The eerie and eclectic photography of Caroline Leech
Carolyn, an English woman who lives in Spain, writes of herself: “I am an obsessive Victorian and lover of all things Gothic. As a child I would often rather spend my pocket money in the local antique shop on postcards, photos, stamps or coins than in the toyshop. History just always fascinated me.”
“I then developed an interest in spirits and faeries and fell in love with writers such as my beloved Charles Dickens, Sheridan LeFanu, Emily Dickinson and with the whole world of Victorian spiritualism, mourning, the faery painters of the time and also the darker aspects of Victorian society.”
“I live in a watermill in the middle of a forest, which is always an inspiration to me. I feel I am surrounded by all sorts of spirits.”
“I have been an antique dealer and visionary artist for years and am also a keen amateur photographer of anything mysterious. My greatest love is of course Victorian photography, these amazing ghosts which pleasantly haunt the pages of my book and the drawers and cabinets of my bedroom.”
Caroline’s book of photos and poetry can be purchased at Amazon. You can also visit her Flickr photostream. Ω
“It was the purpose of the author to describe a number of novel and curious effects that can be obtained by the aid of the camera, together with some instructive and interesting photographic experiments.”—F. R. Fraprie, 1922
By Beverly Wilgus
In 1893, H. P. Ranger was granted Patent No. 505,127 for a “Mirror For Use In Photography.” This was a device comprised of two adjustable mirrors set at an angle. When a subject was placed in front of it, his or her image was reflected in each mirror and that reflection was again reflected, resulting in five or more figures—the number of figures determined by the angle of the mirrors.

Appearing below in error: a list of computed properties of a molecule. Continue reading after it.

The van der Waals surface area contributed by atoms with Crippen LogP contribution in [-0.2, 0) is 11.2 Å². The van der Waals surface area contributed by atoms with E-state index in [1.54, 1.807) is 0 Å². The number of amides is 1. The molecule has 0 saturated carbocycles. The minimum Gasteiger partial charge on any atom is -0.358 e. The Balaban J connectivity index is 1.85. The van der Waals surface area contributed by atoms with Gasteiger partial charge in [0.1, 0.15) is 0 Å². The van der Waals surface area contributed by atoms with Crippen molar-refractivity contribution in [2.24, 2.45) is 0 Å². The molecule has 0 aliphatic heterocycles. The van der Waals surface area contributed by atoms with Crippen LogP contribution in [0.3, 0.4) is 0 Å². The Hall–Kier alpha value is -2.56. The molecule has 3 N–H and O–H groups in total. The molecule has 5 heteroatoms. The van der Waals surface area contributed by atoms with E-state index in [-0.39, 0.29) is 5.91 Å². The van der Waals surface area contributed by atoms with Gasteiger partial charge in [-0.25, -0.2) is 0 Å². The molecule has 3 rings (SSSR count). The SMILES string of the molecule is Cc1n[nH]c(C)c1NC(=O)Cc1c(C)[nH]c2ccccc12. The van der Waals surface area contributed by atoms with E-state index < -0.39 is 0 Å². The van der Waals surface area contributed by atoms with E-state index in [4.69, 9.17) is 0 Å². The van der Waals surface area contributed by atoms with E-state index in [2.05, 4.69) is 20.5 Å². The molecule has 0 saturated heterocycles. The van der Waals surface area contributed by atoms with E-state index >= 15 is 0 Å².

The above schema is from an article published in Scientific American in the 1890s that was included in the 1896 book Photographic Amusements by Frank R. Fraprie and Walter E. Woodbury. My husband and I own a copy of the 1931 edition that still contains the original illustrations.
Also from the book is the illustration above: “Diagram Showing The Method Of Production Of Five Views of One Subject By Multiphotography.”
“Yet in these ears, till hearing dies,
One set slow bell will seem to toll
The passing of the sweetest soul
That ever look’d with human eyes.”—Alfred Lord Tennyson
This poignant American brooch, which measures about 1.75 inches tall and dates to the late 1860s, contains a tintype image of a boy of about eight years wearing a wool jacket. Around the inner rim of the viewing compartment is a thin braid of blond hair, presumably that of the child in the photograph.
The brooch has a unique swivel mechanism that I have never seen before. Usually, the brooch body revolves to bring to the front a second viewing compartment (in this case the back side contains only checkered silk). On this brooch, however, it is the pin mechanism that rolls to whichever side will serve as the reverse.
This lovely American woman, who is pictured in fashions of about 1850, once looked out at those who loved her from the black enamel setting of this mourning brooch just as she now studies us, the denizens of an age perhaps unimaginable to her. The daguerreotype is delicately tinted to give her cheeks the rosiness of life and to highlight her gold brooch and earrings.
This large rolled gold brooch contains a ruby ambrotype (an ambrotype made on red glass) of a beautiful English woman whose first name, Emily, is inscribed on the reverse. It dates to about the same year as Beverly Wilgus’s brooch, above. Ω